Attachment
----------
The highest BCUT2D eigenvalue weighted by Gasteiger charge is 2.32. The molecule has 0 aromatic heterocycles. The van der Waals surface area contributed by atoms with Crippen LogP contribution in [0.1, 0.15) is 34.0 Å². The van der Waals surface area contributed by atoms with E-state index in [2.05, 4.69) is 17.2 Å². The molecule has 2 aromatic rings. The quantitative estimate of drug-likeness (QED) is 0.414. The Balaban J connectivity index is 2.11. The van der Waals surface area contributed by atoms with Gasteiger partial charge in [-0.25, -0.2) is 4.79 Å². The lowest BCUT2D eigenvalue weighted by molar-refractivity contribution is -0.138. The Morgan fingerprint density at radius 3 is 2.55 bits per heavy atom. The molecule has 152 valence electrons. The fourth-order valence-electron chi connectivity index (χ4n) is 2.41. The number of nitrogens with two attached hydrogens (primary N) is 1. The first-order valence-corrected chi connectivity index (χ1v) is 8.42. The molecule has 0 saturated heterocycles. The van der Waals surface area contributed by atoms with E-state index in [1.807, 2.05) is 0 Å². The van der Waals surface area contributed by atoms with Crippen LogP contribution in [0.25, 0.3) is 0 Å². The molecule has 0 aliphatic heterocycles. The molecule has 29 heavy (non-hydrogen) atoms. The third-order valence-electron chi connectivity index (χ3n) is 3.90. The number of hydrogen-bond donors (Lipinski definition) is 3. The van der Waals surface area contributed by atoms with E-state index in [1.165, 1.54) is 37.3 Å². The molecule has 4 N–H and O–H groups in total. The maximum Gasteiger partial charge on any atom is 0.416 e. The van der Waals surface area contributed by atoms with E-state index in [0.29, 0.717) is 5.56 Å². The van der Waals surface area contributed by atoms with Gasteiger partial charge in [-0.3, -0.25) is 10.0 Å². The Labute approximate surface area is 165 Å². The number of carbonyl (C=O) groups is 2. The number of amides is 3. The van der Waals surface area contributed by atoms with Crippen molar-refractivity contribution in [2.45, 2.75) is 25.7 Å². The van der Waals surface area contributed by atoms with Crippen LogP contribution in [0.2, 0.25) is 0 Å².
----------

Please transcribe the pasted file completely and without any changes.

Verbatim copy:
The highest BCUT2D eigenvalue weighted by Gasteiger charge is 2.32. The molecule has 0 aromatic heterocycles. The van der Waals surface area contributed by atoms with Crippen LogP contribution in [0.1, 0.15) is 34.0 Å². The van der Waals surface area contributed by atoms with E-state index in [2.05, 4.69) is 17.2 Å². The molecule has 2 aromatic rings. The quantitative estimate of drug-likeness (QED) is 0.414. The Balaban J connectivity index is 2.11. The van der Waals surface area contributed by atoms with Gasteiger partial charge in [-0.25, -0.2) is 4.79 Å². The lowest BCUT2D eigenvalue weighted by molar-refractivity contribution is -0.138. The Morgan fingerprint density at radius 3 is 2.55 bits per heavy atom. The molecule has 152 valence electrons. The fourth-order valence-electron chi connectivity index (χ4n) is 2.41. The number of nitrogens with two attached hydrogens (primary N) is 1. The first-order valence-corrected chi connectivity index (χ1v) is 8.42. The molecule has 0 saturated heterocycles. The van der Waals surface area contributed by atoms with E-state index in [1.807, 2.05) is 0 Å². The van der Waals surface area contributed by atoms with Crippen LogP contribution in [0.25, 0.3) is 0 Å². The molecule has 0 aliphatic heterocycles. The molecule has 29 heavy (non-hydrogen) atoms. The third-order valence-electron chi connectivity index (χ3n) is 3.90. The number of hydrogen-bond donors (Lipinski definition) is 3. The van der Waals surface area contributed by atoms with E-state index in [1.165, 1.54) is 37.3 Å². The molecule has 4 N–H and O–H groups in total. The maximum Gasteiger partial charge on any atom is 0.416 e. The van der Waals surface area contributed by atoms with E-state index in [0.29, 0.717) is 5.56 Å². The van der Waals surface area contributed by atoms with Gasteiger partial charge in [-0.3, -0.25) is 10.0 Å². The Labute approximate surface area is 165 Å². The number of carbonyl (C=O) groups is 2. The number of amides is 3. The van der Waals surface area contributed by atoms with Crippen molar-refractivity contribution in [2.45, 2.75) is 25.7 Å². The van der Waals surface area contributed by atoms with Crippen LogP contribution in [0.2, 0.25) is 0 Å².